Volume 9, Issue 4
Tricks of the Trade
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Now we will bootstrap a regression model. There are two ways to do this: we can assume that the matrix of explanatory variables is fixed or random. The fixed case is easier on both theoretical and computational grounds, but the random case is more realistic in most applications of interest. To keep the exposition simple, we will only examine the fixed regressors case. This case is applicable if, for example, the explanatory variables were created as part of a controlled experiment (see  for a more detailed discussion).
We start with some data and estimate the regression model.
Since the and the variables are IID, the intercept term should be the mean of the variable (.5) and the coefficient on the variable should be about 0. In this case the coefficient on the variable is not significantly different from 0, as illustrated by the low value of the t-statistic.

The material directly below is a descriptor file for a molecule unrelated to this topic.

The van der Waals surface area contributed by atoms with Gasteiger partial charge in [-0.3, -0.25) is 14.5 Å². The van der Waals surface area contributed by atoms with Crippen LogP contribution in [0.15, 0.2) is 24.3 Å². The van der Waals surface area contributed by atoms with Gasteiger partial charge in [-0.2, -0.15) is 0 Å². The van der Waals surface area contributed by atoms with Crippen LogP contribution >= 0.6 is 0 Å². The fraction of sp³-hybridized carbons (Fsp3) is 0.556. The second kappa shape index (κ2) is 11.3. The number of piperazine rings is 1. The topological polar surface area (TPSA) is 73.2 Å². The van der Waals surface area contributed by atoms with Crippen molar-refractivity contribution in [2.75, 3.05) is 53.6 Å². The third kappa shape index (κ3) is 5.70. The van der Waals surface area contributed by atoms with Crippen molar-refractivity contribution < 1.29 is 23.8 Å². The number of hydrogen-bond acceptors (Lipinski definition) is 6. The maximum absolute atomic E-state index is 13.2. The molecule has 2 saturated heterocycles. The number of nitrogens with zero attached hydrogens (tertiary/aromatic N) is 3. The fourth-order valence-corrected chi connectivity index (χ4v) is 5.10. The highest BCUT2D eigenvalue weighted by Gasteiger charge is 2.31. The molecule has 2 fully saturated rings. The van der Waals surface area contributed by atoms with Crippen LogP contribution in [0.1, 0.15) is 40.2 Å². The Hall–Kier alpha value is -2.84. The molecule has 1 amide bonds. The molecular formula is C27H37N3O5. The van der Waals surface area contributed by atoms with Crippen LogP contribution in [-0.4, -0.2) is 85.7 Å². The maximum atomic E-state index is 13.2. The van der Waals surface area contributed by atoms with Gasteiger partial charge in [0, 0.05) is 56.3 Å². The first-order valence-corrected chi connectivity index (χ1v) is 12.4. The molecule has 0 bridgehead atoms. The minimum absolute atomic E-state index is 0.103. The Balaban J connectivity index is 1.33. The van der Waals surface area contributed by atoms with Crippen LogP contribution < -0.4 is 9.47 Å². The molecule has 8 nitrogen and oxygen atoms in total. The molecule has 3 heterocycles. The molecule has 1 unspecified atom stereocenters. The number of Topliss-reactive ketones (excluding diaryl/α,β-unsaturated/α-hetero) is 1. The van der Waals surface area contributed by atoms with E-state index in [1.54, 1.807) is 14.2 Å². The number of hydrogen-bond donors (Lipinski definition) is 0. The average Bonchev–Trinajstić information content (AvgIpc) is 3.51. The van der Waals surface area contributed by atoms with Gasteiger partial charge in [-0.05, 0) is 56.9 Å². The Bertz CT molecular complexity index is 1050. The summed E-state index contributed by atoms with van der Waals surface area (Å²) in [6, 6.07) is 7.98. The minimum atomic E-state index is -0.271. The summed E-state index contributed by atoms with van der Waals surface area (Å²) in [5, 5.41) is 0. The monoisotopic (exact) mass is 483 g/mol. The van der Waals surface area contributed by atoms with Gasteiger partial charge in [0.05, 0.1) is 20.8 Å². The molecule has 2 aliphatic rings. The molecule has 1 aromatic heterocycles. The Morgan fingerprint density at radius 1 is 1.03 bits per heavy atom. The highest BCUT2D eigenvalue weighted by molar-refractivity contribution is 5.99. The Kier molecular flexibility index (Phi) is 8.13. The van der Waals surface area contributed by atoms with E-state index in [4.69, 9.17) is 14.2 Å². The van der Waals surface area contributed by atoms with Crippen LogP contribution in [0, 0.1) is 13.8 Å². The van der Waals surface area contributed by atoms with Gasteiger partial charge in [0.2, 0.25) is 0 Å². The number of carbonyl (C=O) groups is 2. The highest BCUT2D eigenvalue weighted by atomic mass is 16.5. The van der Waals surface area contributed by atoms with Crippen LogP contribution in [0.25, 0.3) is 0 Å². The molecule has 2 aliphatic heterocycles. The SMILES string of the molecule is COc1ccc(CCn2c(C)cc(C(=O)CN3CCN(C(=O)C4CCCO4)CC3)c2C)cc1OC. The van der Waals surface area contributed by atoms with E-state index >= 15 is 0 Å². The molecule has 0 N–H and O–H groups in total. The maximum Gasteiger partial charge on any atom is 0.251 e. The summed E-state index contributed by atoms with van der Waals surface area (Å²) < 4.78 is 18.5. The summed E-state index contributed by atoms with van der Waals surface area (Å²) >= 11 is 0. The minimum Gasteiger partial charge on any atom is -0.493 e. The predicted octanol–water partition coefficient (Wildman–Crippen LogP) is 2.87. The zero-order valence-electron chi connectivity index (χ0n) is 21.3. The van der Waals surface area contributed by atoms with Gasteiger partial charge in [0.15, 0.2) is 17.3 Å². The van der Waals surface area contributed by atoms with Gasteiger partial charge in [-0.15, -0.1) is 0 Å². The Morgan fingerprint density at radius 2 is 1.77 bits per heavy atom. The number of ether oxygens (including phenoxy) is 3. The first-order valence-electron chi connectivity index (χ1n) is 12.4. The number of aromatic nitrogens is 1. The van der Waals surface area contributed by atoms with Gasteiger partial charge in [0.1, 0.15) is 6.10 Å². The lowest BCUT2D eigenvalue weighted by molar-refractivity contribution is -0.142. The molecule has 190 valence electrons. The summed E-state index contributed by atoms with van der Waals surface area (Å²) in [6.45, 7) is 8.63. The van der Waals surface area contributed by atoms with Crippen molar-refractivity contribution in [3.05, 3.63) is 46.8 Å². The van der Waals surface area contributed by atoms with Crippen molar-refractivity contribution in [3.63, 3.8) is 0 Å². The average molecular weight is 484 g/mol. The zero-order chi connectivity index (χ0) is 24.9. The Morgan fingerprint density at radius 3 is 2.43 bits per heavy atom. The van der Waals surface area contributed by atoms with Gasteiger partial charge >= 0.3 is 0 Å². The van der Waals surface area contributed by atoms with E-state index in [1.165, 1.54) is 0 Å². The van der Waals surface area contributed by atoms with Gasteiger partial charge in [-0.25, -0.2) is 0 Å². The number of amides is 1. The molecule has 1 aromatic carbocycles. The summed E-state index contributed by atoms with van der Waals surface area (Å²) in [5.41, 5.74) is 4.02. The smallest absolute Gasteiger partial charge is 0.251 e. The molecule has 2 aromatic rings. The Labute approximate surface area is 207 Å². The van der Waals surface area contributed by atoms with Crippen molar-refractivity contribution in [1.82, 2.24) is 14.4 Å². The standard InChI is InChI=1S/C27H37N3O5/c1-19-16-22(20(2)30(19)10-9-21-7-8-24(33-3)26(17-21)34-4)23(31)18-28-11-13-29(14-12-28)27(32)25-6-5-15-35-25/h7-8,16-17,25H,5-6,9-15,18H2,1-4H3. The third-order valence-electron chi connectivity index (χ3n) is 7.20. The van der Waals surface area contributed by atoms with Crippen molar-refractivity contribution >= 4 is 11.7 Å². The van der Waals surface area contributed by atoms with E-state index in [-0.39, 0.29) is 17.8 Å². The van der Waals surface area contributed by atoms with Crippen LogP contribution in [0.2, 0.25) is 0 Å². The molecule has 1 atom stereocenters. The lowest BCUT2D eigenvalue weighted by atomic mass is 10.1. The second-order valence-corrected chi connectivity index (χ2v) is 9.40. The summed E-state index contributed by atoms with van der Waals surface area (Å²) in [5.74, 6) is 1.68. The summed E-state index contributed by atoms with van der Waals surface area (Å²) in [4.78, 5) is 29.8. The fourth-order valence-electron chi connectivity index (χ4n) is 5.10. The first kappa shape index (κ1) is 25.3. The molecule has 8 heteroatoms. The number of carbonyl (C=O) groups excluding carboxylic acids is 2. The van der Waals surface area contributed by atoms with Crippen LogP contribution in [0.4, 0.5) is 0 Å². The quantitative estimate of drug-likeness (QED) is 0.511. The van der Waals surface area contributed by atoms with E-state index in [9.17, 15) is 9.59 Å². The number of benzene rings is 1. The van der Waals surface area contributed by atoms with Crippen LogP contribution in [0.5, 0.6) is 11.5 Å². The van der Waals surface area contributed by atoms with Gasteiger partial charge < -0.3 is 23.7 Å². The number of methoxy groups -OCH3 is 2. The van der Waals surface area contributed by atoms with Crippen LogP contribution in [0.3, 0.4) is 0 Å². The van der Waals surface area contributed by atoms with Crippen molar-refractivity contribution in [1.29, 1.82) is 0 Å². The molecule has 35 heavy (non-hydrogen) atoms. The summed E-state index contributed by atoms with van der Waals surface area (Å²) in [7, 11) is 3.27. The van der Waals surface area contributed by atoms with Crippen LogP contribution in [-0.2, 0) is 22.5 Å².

To do the bootstrap, we form a set of the data pairs and then draw a random sample, with replacement, from that set. The same resampling function we used before works for this.
Now we simply run our regression on the resampled data and keep track of the regression coefficient. Here is a function that runs a regression and returns the slope coefficient.
Now we will do the bootstrap on the coefficient 1000 times.
The mean of the sampling distribution should be close to zero, and its standard deviation should be about what the regression computed for the standard error of the coefficient.
The bootstrap is a handy tool and particularly easy to implement in Mathematica. With the resampling functions described earlier, we can estimate the sampling distribution of virtually any statistic.
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